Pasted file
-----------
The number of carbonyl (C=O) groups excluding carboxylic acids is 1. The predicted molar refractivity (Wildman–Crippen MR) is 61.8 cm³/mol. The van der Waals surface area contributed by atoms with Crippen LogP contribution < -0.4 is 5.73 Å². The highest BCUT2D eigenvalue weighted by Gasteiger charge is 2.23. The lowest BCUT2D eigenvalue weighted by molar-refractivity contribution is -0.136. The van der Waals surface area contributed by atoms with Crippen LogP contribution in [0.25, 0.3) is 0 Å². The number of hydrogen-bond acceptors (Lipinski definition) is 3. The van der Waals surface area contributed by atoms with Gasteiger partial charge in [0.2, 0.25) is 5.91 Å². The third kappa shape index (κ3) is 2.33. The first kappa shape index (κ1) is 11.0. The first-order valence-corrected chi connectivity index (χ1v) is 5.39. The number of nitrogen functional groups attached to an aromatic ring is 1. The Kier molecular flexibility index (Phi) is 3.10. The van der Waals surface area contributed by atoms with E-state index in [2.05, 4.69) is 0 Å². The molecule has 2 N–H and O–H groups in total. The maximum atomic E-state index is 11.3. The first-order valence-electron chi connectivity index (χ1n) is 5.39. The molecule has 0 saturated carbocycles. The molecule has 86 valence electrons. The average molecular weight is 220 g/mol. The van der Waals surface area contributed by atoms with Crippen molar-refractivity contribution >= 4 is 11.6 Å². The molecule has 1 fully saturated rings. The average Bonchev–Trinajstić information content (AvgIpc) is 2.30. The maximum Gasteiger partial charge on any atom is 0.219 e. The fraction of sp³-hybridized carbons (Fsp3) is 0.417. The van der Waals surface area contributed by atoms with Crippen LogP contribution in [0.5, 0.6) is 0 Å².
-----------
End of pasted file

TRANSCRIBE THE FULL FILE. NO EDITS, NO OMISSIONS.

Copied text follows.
The number of carbonyl (C=O) groups excluding carboxylic acids is 1. The predicted molar refractivity (Wildman–Crippen MR) is 61.8 cm³/mol. The van der Waals surface area contributed by atoms with Crippen LogP contribution < -0.4 is 5.73 Å². The highest BCUT2D eigenvalue weighted by Gasteiger charge is 2.23. The lowest BCUT2D eigenvalue weighted by molar-refractivity contribution is -0.136. The van der Waals surface area contributed by atoms with Crippen LogP contribution in [0.25, 0.3) is 0 Å². The number of hydrogen-bond acceptors (Lipinski definition) is 3. The van der Waals surface area contributed by atoms with Gasteiger partial charge in [0.2, 0.25) is 5.91 Å². The third kappa shape index (κ3) is 2.33. The first kappa shape index (κ1) is 11.0. The first-order valence-corrected chi connectivity index (χ1v) is 5.39. The number of nitrogen functional groups attached to an aromatic ring is 1. The Kier molecular flexibility index (Phi) is 3.10. The van der Waals surface area contributed by atoms with E-state index in [2.05, 4.69) is 0 Å². The molecule has 2 N–H and O–H groups in total. The maximum atomic E-state index is 11.3. The first-order valence-electron chi connectivity index (χ1n) is 5.39. The molecule has 0 saturated carbocycles. The molecule has 86 valence electrons. The average molecular weight is 220 g/mol. The van der Waals surface area contributed by atoms with Crippen molar-refractivity contribution >= 4 is 11.6 Å². The molecule has 1 fully saturated rings. The average Bonchev–Trinajstić information content (AvgIpc) is 2.30. The maximum Gasteiger partial charge on any atom is 0.219 e. The fraction of sp³-hybridized carbons (Fsp3) is 0.417. The van der Waals surface area contributed by atoms with Crippen LogP contribution in [0.5, 0.6) is 0 Å².